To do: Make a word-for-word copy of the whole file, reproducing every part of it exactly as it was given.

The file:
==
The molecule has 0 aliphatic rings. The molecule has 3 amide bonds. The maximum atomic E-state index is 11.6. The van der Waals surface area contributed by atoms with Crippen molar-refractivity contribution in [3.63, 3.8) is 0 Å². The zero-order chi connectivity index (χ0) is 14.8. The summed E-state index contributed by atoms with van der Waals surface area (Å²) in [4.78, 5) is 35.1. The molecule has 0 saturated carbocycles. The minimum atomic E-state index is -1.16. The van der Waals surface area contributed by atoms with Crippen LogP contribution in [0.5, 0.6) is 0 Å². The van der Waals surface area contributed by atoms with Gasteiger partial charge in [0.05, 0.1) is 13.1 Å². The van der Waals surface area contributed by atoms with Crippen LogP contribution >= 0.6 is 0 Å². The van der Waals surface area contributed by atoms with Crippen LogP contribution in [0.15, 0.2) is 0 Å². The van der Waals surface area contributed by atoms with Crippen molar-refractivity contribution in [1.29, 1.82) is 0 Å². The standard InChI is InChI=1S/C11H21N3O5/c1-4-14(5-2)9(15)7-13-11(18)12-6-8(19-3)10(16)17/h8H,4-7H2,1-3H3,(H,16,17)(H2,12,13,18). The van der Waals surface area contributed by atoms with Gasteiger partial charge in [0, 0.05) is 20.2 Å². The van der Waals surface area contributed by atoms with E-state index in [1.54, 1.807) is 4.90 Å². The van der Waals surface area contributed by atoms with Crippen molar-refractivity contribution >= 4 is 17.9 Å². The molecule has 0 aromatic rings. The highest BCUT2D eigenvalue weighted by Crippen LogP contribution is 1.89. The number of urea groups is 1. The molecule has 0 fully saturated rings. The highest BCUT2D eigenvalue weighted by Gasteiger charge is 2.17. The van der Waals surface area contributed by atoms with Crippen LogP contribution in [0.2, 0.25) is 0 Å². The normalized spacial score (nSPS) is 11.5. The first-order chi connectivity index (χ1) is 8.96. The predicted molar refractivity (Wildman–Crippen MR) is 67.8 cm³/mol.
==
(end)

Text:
The molecule has 0 aliphatic rings. The molecule has 3 amide bonds. The maximum atomic E-state index is 11.6. The van der Waals surface area contributed by atoms with Crippen molar-refractivity contribution in [3.63, 3.8) is 0 Å². The zero-order chi connectivity index (χ0) is 14.8. The summed E-state index contributed by atoms with van der Waals surface area (Å²) in [4.78, 5) is 35.1. The molecule has 0 saturated carbocycles. The minimum atomic E-state index is -1.16. The van der Waals surface area contributed by atoms with Crippen LogP contribution in [0.5, 0.6) is 0 Å². The van der Waals surface area contributed by atoms with Gasteiger partial charge in [0.05, 0.1) is 13.1 Å². The van der Waals surface area contributed by atoms with Crippen LogP contribution >= 0.6 is 0 Å². The van der Waals surface area contributed by atoms with Crippen LogP contribution in [0.15, 0.2) is 0 Å². The van der Waals surface area contributed by atoms with Crippen molar-refractivity contribution in [1.29, 1.82) is 0 Å². The standard InChI is InChI=1S/C11H21N3O5/c1-4-14(5-2)9(15)7-13-11(18)12-6-8(19-3)10(16)17/h8H,4-7H2,1-3H3,(H,16,17)(H2,12,13,18). The van der Waals surface area contributed by atoms with Gasteiger partial charge in [0, 0.05) is 20.2 Å². The van der Waals surface area contributed by atoms with E-state index in [1.54, 1.807) is 4.90 Å². The van der Waals surface area contributed by atoms with Crippen molar-refractivity contribution >= 4 is 17.9 Å². The molecule has 0 aromatic rings. The highest BCUT2D eigenvalue weighted by Crippen LogP contribution is 1.89. The number of urea groups is 1. The molecule has 0 fully saturated rings. The highest BCUT2D eigenvalue weighted by Gasteiger charge is 2.17. The van der Waals surface area contributed by atoms with Crippen LogP contribution in [0.2, 0.25) is 0 Å². The normalized spacial score (nSPS) is 11.5. The first-order chi connectivity index (χ1) is 8.96. The predicted molar refractivity (Wildman–Crippen MR) is 67.8 cm³/mol.